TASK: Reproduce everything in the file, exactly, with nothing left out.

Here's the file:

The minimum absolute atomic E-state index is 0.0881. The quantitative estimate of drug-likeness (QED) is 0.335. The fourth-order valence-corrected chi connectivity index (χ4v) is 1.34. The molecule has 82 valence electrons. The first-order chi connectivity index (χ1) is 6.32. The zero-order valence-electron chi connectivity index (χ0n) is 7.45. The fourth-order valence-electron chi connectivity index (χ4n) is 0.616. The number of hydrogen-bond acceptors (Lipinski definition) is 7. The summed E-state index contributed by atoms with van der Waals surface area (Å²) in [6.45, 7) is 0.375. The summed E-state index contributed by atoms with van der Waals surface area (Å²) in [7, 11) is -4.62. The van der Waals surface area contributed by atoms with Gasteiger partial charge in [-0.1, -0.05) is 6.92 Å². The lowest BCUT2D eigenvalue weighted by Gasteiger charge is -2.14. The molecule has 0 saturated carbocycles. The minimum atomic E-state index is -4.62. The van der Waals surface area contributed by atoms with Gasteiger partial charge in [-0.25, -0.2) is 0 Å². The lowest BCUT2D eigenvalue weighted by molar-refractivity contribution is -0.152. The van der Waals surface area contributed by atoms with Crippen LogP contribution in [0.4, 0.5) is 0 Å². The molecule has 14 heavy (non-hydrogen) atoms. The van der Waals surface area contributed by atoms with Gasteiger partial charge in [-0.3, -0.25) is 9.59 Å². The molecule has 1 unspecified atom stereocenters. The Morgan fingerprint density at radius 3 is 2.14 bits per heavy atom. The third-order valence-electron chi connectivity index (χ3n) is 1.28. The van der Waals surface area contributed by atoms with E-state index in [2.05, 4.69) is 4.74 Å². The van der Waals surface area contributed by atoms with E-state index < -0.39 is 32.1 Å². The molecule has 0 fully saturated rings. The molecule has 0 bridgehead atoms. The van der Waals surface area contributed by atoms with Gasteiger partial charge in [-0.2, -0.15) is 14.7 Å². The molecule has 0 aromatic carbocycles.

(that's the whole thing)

The minimum absolute atomic E-state index is 0.0881. The quantitative estimate of drug-likeness (QED) is 0.335. The fourth-order valence-corrected chi connectivity index (χ4v) is 1.34. The molecule has 82 valence electrons. The first-order chi connectivity index (χ1) is 6.32. The zero-order valence-electron chi connectivity index (χ0n) is 7.45. The fourth-order valence-electron chi connectivity index (χ4n) is 0.616. The number of hydrogen-bond acceptors (Lipinski definition) is 7. The summed E-state index contributed by atoms with van der Waals surface area (Å²) in [6.45, 7) is 0.375. The summed E-state index contributed by atoms with van der Waals surface area (Å²) in [7, 11) is -4.62. The van der Waals surface area contributed by atoms with Gasteiger partial charge in [-0.1, -0.05) is 6.92 Å². The lowest BCUT2D eigenvalue weighted by Gasteiger charge is -2.14. The molecule has 0 saturated carbocycles. The minimum atomic E-state index is -4.62. The van der Waals surface area contributed by atoms with Gasteiger partial charge in [-0.25, -0.2) is 0 Å². The lowest BCUT2D eigenvalue weighted by molar-refractivity contribution is -0.152. The van der Waals surface area contributed by atoms with Crippen LogP contribution in [0.4, 0.5) is 0 Å². The molecule has 14 heavy (non-hydrogen) atoms. The van der Waals surface area contributed by atoms with Gasteiger partial charge in [-0.3, -0.25) is 9.59 Å². The molecule has 1 unspecified atom stereocenters. The Morgan fingerprint density at radius 3 is 2.14 bits per heavy atom. The third-order valence-electron chi connectivity index (χ3n) is 1.28. The van der Waals surface area contributed by atoms with E-state index in [2.05, 4.69) is 4.74 Å². The van der Waals surface area contributed by atoms with E-state index < -0.39 is 32.1 Å². The molecule has 0 fully saturated rings. The molecule has 0 bridgehead atoms. The van der Waals surface area contributed by atoms with Gasteiger partial charge in [-0.2, -0.15) is 14.7 Å². The molecule has 0 aromatic carbocycles.